• given two n-dimensional cellss i and s j , there exists a sequence of cells \(s_{i} = s_{h} =\ldots = s_{k} = s_{j}\) such that s h C s, k is an (n − 1)-dimensional face

  • given any \((n - 2)-\) dimensional cell, the n- and (\(n - 1)-\) cells adjacent to it can be arranged in a single connected alternating cycle.

The first property leads to a closed manifold. The closed manifolds can be orientable or non-orientable. An orientable manifold is the one in which each two n-dimensional cells that intersect in a given (n − 1)-dimensional cell induce opposite orientations on that cell. The notations on manifolds played a critical role in constructing models for computational geometry. The traditional GIS and CAD topological models (e.g., winged-edge, half-wing edge) are built on subdivisions of 2-manifolds, i.e., vertex (0-cell), edge (1-cell), and face (2-cell). 4IM and 9IM are developed under the assumption that the definitions of spatial objects are conform to the properties of 2-manifold.

Suppose two simple spatial objects A and Bdefined as nonempty sets in the same topological space X, then the boundary, interior, closure, and exterior will be denoted as \(\partial A,A^{\circ },\overline{A},A^{-},\partial B,B^{\circ },\overline{B},B^{-}\). The binary relations R(A, B) between the two object s is then defined as investigating the intersections between the boundary, interior, and the exterior: \(\partial A \cap \partial B,A^{\circ }\cap B^{\circ },\partial A \cap B^{\circ },A^{\circ }\cap \partial B,A^{-}\cap B^{-},A^{-}\cap \partial B,A^{-}\cap B^{\circ },\partial A \cap B^{-}\), and A B . The intersection (0, empty and 1, nonempty) between the six topological primitives can be represented as a matrix:R(A, B) = \(\left (\begin{array}{*{20}c} A^{\circ }\cap B^{\circ }&A^{\circ }\cap \partial B &A^{\circ }\cap B^{-} \\ \partial A \cap B^{\circ }&\partial A \cap \partial B&\partial A \cap B^{-} \\ A^{-}\cap B^{\circ }&A^{-}\cap \partial B&A^{-}\cap B^{-}\\ \end{array} \right ) = \left (\begin{array}{*{20}c} 0&0&1\\ 0 &0 &1 \\ 1&1&1\\ \end{array} \right )\)

For simplicity, instead of the matrix representation, a row representation of all the intersections is used in the following text. The intersection of the matrix above is listed in the following order: \(\partial A\cap \partial B,A^{\circ }\cap B^{\circ },\partial A\cap B^{\circ },A^{\circ }\cap \partial B,A^{-}\cap B^{-},A^{-}\cap \partial B,A^{-}\cap B^{\circ },\partial A\cap B^{-}\text{, and }A^{\circ }\cap \ B^{-}\)

For example, the relationship between objects with nonintersecting boundaries and interiors can be represented as 000011111, which can be seen as a binary number that corresponds to the decimal number 31. This number is denoted as a decimal code R031. This relationship corresponds to the “disjoint” relationship. It is apparent that different ordering of the intersections will result in a different decimal code. This specific order is chosen, because the first four intersections represent the 4IM. The intersection \(A^{-}\cap B^{-}\) is always empty (i.e., always 0) and separates the relationships that can be detected with 4IM from 9IM.

The value of the intersections (empty, nonempty) between interior, boundary, and exterior depends on the following three parameters: the dimension of the objects, the dimension of the space (considered also co-dimension of the object), and the type of boundary (connected or disconnected). As mentioned previously, the theoretical number of relationships, i.e., 16 for 4IM and 512 for 9IM, is not possible for real-world spatial objects. To eliminate the impossible relationships, negative conditions are defined. Negative conditions are composed of intersection values that are not possible (therefore, the name “negative”). Examples of negative condition (C1, C2, and C3) are given below (Egenhofer and Herring 1992):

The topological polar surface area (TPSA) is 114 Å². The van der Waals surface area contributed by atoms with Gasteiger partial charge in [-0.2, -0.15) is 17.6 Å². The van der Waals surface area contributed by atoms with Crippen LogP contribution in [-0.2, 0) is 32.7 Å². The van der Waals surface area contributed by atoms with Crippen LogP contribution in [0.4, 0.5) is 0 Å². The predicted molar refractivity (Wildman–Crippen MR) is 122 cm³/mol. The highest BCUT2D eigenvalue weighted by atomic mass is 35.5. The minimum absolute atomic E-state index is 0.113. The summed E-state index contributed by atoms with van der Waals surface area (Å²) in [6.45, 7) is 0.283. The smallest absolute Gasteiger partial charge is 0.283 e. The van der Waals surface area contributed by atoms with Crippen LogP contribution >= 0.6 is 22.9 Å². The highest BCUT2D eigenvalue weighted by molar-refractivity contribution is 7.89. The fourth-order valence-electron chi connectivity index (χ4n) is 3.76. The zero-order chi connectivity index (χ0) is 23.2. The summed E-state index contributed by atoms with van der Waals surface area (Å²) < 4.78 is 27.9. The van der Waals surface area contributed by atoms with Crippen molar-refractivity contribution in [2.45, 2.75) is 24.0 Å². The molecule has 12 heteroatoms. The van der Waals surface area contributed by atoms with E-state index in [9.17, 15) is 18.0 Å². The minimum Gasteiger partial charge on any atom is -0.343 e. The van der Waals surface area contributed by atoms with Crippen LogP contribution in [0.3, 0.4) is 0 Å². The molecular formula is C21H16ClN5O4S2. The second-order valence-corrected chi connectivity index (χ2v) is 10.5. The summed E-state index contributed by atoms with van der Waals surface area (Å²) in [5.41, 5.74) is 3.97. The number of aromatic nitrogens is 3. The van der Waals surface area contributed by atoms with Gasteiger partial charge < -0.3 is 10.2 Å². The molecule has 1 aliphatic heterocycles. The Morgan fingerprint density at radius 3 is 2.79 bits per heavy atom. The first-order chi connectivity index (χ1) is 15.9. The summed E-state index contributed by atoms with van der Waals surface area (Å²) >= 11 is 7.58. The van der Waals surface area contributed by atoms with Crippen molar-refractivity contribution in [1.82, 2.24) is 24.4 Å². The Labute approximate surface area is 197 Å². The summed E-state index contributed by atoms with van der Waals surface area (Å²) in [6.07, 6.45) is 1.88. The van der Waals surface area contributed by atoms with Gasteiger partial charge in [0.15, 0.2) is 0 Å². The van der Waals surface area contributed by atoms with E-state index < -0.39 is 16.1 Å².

• C1: The exteriors of two objects always intersect.

  • C2: If A’s boundary intersects with B’s exterior, then A’s interior intersects with B’s exterior too and vice versa.

  • C3: A’s boundary intersects with at least one topological primitive of B and vice versa.

The first condition restricts the intersection of the exteriors to be always nonempty, i.e., \(A^{-}\cap B^{-} = \neg \emptyset\). This means that an empty value (or 0) can never appear in a relationship. Therefore condition C1 is represented as C1=(-,-,-,-,0,-,-,-,-) in Table 1. After these three negative conditions, the number of possible binary relationships is reduced to 104 for spatial objects with equal dimensions (e.g., surface and surface) and to 160 for spatial objects with different dimensions (e.g., linestring and surface). The conditions are often symmetric. For example, condition C3 implies that it is not possible to have a relationship in which ∂ A∂ Band A ∂ B and A ∂ B can be at the same time nonempty (or 0). However, the same is true for ∂ A∂ B and ∂ AB and ∂ AB , which is included in the condition as vice versa. The conditions depend on the type of objects and the dimension of the space they are embedded. The co-dimension is often used to define the difference between the dimension of an object and the dimension of the space. For example, 2-cell embedded in 3D space has co-dimension 1. For simplicity, we refer 0-cell, 1-cell, 2-cell, and 3-cell to as points, linestings, surfaces, and bodies with corresponding notations P, L, S, and B. The 1, 2, and 3 dimension of the space is denoted by ℝ, ℝ2, and ℝ3. Thus the notation R(L,S) means that the binary relationship concerns linestring and surface as the linestring is the first object. The relationship R(S,L) is the converse relationship, which is referred to by the vice versa part of the condition.

The relationships can be classified in 13 groups according to the objects they apply to:
  1. 1.

    Any objects: R(L,L) in ℝ; R(L,L), R(S,S), R(L,S), and R(S,L) in ℝ2; R(L,L), R(S,S), R(B,B), R(L,S), R(L,B), R(S,B), R(S,L), R(B,L), and R(B,S) in ℝ3.

     
  2. 2.

    Objects with equal dimensions: R(L,L) in ℝ; R(S,S) and R(L,L) in ℝ2; R(L,L), R(S,S), and R(B,B) in ℝ3.

     
  3. 3.